This morning and regularly over the next few weeks, I will be speaking at Money Marketing Auto-Enrolment invitational events around Britain.
These are the slides that I will be using
The known opportunity
We know people have made money out of auto-enrolment, but that was when dinosaurs ruled the world and when you could get paid commission from the pension and when employers still had budgets to pay fees.
In house competence, both about pensions , payroll and HR is in sharp decline. In a year’s time, we reckon it will plateau at “low to non-existent” for those staging auto-enrolment.
The support mechanisms needed to meet the increased demand for help need are changing. The regulated adviser is having to compete to provide this help. As numbers increase, so must the support.
“I will life mine eyes unto the hills, from whence comet mine aid” (?)
Did anyone ever consider advice?
These are the numbers that the DWP didn’t want you to see, it shows what they told the Treasury auto-enrolment would cost companies.
The total AE staging budget is reckoned to be £120m, a fifth of the loan to NEST. Several large employers have reported staging costs north of £1m and we reckon the average employer is still spending £1500 today, while costs will fall in years to come, we think the minimum budget for the work should be £300.
These low-side projections have created an expectation of auto-enrolment for free. How will advisers get paid let alone make any money?
So what support do bosses want?
Unsurprisingly, bosses are looking at AE tactically not strategically. Communicating to staff and getting the pension decision right are low on the list of priorities, not getting fined by the Regulator and keeping initial and ongoing costs down are high ticket items.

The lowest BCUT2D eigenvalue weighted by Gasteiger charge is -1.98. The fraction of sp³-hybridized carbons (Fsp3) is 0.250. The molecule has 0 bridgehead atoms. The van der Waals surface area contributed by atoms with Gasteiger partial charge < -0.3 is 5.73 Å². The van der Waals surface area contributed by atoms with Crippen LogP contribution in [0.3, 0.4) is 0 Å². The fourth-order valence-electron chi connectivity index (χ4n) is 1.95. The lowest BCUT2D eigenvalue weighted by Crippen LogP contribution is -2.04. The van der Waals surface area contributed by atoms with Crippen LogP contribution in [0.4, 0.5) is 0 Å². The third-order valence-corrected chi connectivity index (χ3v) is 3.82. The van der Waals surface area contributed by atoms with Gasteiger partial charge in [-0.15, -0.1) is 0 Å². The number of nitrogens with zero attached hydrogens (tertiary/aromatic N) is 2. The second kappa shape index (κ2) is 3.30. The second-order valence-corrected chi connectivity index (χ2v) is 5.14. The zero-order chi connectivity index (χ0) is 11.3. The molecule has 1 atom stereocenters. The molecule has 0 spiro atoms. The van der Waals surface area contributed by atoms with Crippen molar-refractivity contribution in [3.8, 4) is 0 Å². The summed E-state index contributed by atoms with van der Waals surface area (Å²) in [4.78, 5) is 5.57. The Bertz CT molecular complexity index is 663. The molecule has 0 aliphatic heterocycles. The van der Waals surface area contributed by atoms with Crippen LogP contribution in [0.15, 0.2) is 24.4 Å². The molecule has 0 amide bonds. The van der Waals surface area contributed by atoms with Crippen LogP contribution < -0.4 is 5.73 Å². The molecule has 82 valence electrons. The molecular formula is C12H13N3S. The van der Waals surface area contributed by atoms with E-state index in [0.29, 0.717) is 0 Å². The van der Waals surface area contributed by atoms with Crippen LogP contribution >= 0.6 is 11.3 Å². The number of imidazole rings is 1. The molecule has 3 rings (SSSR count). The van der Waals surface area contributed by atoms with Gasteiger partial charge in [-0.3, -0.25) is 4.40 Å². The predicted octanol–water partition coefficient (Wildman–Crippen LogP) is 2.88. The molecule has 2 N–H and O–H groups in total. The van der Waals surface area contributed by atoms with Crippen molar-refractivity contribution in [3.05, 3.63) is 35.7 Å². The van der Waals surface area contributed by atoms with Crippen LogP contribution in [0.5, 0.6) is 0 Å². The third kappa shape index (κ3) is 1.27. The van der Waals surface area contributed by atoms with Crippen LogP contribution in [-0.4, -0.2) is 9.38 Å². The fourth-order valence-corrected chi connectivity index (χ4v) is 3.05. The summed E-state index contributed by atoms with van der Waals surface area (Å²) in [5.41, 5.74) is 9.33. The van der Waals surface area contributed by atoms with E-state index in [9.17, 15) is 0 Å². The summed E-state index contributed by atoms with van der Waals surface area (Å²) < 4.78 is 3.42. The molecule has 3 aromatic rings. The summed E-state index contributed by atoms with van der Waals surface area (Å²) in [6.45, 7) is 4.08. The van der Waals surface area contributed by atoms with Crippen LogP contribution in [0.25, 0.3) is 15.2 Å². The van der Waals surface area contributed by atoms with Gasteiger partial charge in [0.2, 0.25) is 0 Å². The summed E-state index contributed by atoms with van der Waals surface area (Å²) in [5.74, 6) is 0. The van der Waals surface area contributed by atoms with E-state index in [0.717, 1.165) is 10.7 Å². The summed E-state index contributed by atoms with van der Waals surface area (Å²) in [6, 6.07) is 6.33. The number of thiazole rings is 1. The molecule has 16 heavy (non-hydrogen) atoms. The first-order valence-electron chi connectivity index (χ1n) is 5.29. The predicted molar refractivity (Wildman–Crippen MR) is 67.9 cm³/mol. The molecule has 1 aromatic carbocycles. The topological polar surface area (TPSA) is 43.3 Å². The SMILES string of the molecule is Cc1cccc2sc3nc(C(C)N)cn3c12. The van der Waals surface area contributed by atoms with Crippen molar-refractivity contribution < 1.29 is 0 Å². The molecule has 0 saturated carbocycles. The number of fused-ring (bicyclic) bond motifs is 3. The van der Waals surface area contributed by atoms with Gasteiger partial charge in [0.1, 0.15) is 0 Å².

It was ever thus. The adviser’s job has always been to get people to think strategically about the “what if’s” but will advisers be rewarded for selling the idea of properly communicated good pensions?
When do they want it?
Again the messages coming from NEST Insight and other sources employers mostly want help when they run into trouble and by trouble they are staring down the barrel of the game-keepers gun. Interestingly, employers appear to be fearful of choosing and setting up a pension , which is the second most “worried about item on NEST’s list
Who do they want it from?
They want support from their accountants, only 14% of NEST’s respondents said they’d be going to an IFA.
Nearly a quarter of employers said they wouldn’t be needing help.
Though employers may think they will get help from accountants, it looks like the accountants are more than happy to palm this work off on IFAs, 73% told NEST they were already working with an IFA on this.
But is payroll cleaning up?
IFAs are rather less keen on the auto-enrolment opportunity than payrolls and accountants aren’t very keen on it at all!
Payroll the new experts?
Payroll people may not class themselves as “knowing a lot” but they rate themselves as “knowing enough” at least about how auto-enrolment processes work
They are now able to use software provided by Sage and IRIS at a fraction of the cost and at less perceived risk than from “middleware”, the emergence of PAPDIS, the common data standard is likely to make payroll software companies and those managing bureaux, more confident about managing the pension administration.
Payroll is still fractured but is more likely to manage going forward
There are too many ways for payroll to be administered for a single auto-enrolment solution to emerge. For the meantime the adviser, with or without middleware will still have opportunities to support the payroll processing, deal with the statutory communications and help with the Pensions Regulator, but we see that more and more payroll operatives will compete for these roles.
So maybe , it is by paying attention to the pension that financial advisers make their money
As the OFT put it
The regulatory position still favours IFAs to talk about pensions
Comments from the Regulator concerning the need for “skill and knowledge” and warnings from the ICAEW about “FSMA” have been enough to scare accountants and payroll away from advising on pensions
But , as earlier charts have shown, employers are still worried about pensions and employees still ignorant about where their money goes.
Can Financial Advisers make money out of Auto-enrolment?
I think it looks very difficult. If they can break even on the work they do , they will be the lucky ones, many advisers are seeing better opportunities elsewhere.
But if IFAs are serious about building a corporate practice, with all the advantages it brings over retail business, then it is advice on the workplace pension that could be the way to do it.